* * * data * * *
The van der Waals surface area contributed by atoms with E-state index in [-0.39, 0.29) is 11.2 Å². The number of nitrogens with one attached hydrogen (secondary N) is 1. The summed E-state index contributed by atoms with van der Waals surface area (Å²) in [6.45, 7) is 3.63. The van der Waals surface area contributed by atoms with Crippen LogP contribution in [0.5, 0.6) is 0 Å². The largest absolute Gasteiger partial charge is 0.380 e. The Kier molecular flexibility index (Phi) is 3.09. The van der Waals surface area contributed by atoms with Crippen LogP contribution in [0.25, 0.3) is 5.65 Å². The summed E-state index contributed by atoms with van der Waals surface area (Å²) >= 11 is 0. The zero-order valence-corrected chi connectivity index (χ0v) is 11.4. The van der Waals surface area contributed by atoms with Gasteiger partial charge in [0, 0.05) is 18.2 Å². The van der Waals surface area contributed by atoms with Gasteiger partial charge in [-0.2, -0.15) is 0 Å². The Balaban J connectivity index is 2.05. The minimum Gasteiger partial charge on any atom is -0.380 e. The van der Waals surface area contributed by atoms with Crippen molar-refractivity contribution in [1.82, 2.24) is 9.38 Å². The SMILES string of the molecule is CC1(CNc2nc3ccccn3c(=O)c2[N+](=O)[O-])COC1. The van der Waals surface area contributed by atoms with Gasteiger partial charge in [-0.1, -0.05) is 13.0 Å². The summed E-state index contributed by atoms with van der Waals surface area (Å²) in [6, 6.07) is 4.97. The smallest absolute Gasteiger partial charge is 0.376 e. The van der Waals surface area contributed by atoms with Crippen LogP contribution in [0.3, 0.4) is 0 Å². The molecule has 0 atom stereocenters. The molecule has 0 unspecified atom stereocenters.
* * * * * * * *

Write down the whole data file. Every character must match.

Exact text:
The van der Waals surface area contributed by atoms with E-state index in [-0.39, 0.29) is 11.2 Å². The number of nitrogens with one attached hydrogen (secondary N) is 1. The summed E-state index contributed by atoms with van der Waals surface area (Å²) in [6.45, 7) is 3.63. The van der Waals surface area contributed by atoms with Crippen LogP contribution in [0.5, 0.6) is 0 Å². The largest absolute Gasteiger partial charge is 0.380 e. The Kier molecular flexibility index (Phi) is 3.09. The van der Waals surface area contributed by atoms with Crippen LogP contribution in [0.25, 0.3) is 5.65 Å². The summed E-state index contributed by atoms with van der Waals surface area (Å²) >= 11 is 0. The zero-order valence-corrected chi connectivity index (χ0v) is 11.4. The van der Waals surface area contributed by atoms with Gasteiger partial charge in [0, 0.05) is 18.2 Å². The van der Waals surface area contributed by atoms with Gasteiger partial charge in [-0.2, -0.15) is 0 Å². The Balaban J connectivity index is 2.05. The minimum Gasteiger partial charge on any atom is -0.380 e. The van der Waals surface area contributed by atoms with Crippen molar-refractivity contribution in [1.82, 2.24) is 9.38 Å². The SMILES string of the molecule is CC1(CNc2nc3ccccn3c(=O)c2[N+](=O)[O-])COC1. The van der Waals surface area contributed by atoms with Gasteiger partial charge in [-0.1, -0.05) is 13.0 Å². The summed E-state index contributed by atoms with van der Waals surface area (Å²) in [6, 6.07) is 4.97. The smallest absolute Gasteiger partial charge is 0.376 e. The van der Waals surface area contributed by atoms with Crippen LogP contribution in [0.3, 0.4) is 0 Å². The molecule has 0 atom stereocenters. The molecule has 0 unspecified atom stereocenters.